First and foremost, you want to discontinue the drug. . You can also do skin or serum testing; this  provides a positive predictive value; however, it is not widely used. Therapy for DRESS includes supportive care, systemic l corticosteroids if there is liver involvement, and avoiding the use of antibiotics or NSAIDs.

Prednisone 1mg/kg/day  is often utilized, and tapered slowly over three to six months. If there is no response, patients can be given IV methylprednisolone 30mg/kg IV qd for three days. Do not stop these kids abruptly as there  relapse can occur. It is also very important to check thyroid function.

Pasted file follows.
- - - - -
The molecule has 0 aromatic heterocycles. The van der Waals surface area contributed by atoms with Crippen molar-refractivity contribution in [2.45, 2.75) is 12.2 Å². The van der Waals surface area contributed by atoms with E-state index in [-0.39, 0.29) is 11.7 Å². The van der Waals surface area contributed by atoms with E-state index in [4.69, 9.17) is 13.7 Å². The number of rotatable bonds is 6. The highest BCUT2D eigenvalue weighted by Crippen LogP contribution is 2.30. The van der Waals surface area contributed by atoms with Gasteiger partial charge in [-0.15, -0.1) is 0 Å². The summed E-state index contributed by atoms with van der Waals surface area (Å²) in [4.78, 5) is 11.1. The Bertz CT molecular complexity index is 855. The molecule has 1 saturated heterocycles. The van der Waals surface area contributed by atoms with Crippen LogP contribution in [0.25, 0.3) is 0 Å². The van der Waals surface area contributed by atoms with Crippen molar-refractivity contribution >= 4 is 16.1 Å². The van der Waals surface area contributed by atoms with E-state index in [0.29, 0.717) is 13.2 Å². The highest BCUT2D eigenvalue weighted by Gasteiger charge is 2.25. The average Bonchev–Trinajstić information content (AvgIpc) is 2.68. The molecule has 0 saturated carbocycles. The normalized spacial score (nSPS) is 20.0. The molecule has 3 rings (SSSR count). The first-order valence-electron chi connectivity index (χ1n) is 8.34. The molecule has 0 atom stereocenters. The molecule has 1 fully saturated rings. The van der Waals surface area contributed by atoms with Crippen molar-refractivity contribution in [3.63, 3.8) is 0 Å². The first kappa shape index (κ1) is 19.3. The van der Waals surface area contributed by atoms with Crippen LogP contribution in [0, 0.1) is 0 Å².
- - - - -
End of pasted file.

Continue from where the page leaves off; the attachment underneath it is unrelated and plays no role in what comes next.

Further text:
Some experts believe that ysphagia is an early manifestation of DRESS syndrome and it may come before the rash. Why is this important? Many times children will present to  the pediatrician with a sore throat and will be given amoxicillin empirically. With the advent of rapid Strep tests, Dr Friedlander would encourage all pediatricians to utilize these tests before simply prescribing amoxicillin, as we know that there is a suggestion that it may be detrimental to patients with evolving DRESS.. Dr Friedlander also recommends antipyretics with Tylenol versus NSAIDs. Remember to ask if the patient is feeling uncomfortable or having trouble swallowing.

MauiDerm News Editor-Judy Seraphine